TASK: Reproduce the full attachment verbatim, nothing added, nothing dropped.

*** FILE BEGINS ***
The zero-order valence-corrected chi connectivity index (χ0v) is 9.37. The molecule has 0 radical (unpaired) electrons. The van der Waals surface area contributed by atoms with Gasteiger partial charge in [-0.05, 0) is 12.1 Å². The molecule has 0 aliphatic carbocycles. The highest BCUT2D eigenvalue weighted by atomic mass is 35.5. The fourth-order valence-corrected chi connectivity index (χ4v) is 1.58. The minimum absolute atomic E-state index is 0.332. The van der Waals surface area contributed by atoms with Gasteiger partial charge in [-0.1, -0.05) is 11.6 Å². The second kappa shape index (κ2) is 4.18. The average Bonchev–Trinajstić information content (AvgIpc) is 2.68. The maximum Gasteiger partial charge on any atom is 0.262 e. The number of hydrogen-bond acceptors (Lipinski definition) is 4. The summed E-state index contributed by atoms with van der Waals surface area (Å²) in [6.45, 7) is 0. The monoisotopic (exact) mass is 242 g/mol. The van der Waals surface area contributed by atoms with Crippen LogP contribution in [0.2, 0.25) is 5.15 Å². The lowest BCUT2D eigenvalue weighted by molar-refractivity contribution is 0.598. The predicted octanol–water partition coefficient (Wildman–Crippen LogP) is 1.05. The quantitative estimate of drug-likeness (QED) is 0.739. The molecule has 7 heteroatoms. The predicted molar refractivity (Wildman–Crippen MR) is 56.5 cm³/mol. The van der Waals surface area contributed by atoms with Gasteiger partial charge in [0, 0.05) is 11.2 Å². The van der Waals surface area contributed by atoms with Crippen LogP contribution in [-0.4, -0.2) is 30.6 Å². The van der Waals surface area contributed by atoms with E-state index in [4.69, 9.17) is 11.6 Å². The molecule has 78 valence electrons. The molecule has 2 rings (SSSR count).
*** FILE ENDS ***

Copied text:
The zero-order valence-corrected chi connectivity index (χ0v) is 9.37. The molecule has 0 radical (unpaired) electrons. The van der Waals surface area contributed by atoms with Gasteiger partial charge in [-0.05, 0) is 12.1 Å². The molecule has 0 aliphatic carbocycles. The highest BCUT2D eigenvalue weighted by atomic mass is 35.5. The fourth-order valence-corrected chi connectivity index (χ4v) is 1.58. The minimum absolute atomic E-state index is 0.332. The van der Waals surface area contributed by atoms with Gasteiger partial charge in [-0.1, -0.05) is 11.6 Å². The second kappa shape index (κ2) is 4.18. The average Bonchev–Trinajstić information content (AvgIpc) is 2.68. The maximum Gasteiger partial charge on any atom is 0.262 e. The number of hydrogen-bond acceptors (Lipinski definition) is 4. The summed E-state index contributed by atoms with van der Waals surface area (Å²) in [6.45, 7) is 0. The monoisotopic (exact) mass is 242 g/mol. The van der Waals surface area contributed by atoms with Crippen LogP contribution in [0.2, 0.25) is 5.15 Å². The lowest BCUT2D eigenvalue weighted by molar-refractivity contribution is 0.598. The predicted octanol–water partition coefficient (Wildman–Crippen LogP) is 1.05. The quantitative estimate of drug-likeness (QED) is 0.739. The molecule has 7 heteroatoms. The predicted molar refractivity (Wildman–Crippen MR) is 56.5 cm³/mol. The van der Waals surface area contributed by atoms with Gasteiger partial charge in [0, 0.05) is 11.2 Å². The van der Waals surface area contributed by atoms with Crippen LogP contribution in [-0.4, -0.2) is 30.6 Å². The van der Waals surface area contributed by atoms with E-state index in [4.69, 9.17) is 11.6 Å². The molecule has 78 valence electrons. The molecule has 2 rings (SSSR count).